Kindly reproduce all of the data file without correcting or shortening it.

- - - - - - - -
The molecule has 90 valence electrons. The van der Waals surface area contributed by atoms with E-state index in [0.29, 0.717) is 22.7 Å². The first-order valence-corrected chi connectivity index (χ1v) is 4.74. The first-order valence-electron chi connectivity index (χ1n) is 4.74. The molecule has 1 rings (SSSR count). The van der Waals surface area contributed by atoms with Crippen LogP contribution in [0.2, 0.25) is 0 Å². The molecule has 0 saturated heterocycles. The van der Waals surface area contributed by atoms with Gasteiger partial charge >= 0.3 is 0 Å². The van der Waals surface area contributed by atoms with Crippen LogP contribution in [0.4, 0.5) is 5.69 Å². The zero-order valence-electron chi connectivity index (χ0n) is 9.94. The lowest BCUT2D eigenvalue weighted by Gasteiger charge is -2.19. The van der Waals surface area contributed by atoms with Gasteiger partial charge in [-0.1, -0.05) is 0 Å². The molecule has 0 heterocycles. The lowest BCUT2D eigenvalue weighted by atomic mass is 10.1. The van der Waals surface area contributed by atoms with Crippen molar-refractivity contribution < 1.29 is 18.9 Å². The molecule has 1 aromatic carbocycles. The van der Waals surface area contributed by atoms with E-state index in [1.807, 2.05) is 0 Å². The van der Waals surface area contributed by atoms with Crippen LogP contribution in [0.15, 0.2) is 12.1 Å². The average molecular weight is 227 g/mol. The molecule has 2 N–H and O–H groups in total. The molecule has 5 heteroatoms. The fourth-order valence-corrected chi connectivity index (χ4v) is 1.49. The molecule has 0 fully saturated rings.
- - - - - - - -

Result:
The molecule has 90 valence electrons. The van der Waals surface area contributed by atoms with E-state index in [0.29, 0.717) is 22.7 Å². The first-order valence-corrected chi connectivity index (χ1v) is 4.74. The first-order valence-electron chi connectivity index (χ1n) is 4.74. The molecule has 1 rings (SSSR count). The van der Waals surface area contributed by atoms with Crippen LogP contribution in [0.2, 0.25) is 0 Å². The molecule has 0 saturated heterocycles. The van der Waals surface area contributed by atoms with Gasteiger partial charge >= 0.3 is 0 Å². The van der Waals surface area contributed by atoms with Crippen LogP contribution in [0.4, 0.5) is 5.69 Å². The zero-order valence-electron chi connectivity index (χ0n) is 9.94. The lowest BCUT2D eigenvalue weighted by Gasteiger charge is -2.19. The van der Waals surface area contributed by atoms with Gasteiger partial charge in [-0.1, -0.05) is 0 Å². The molecule has 0 heterocycles. The lowest BCUT2D eigenvalue weighted by atomic mass is 10.1. The van der Waals surface area contributed by atoms with Crippen molar-refractivity contribution < 1.29 is 18.9 Å². The molecule has 1 aromatic carbocycles. The van der Waals surface area contributed by atoms with E-state index in [1.807, 2.05) is 0 Å². The van der Waals surface area contributed by atoms with Crippen LogP contribution in [0.15, 0.2) is 12.1 Å². The average molecular weight is 227 g/mol. The molecule has 2 N–H and O–H groups in total. The molecule has 5 heteroatoms. The fourth-order valence-corrected chi connectivity index (χ4v) is 1.49. The molecule has 0 fully saturated rings.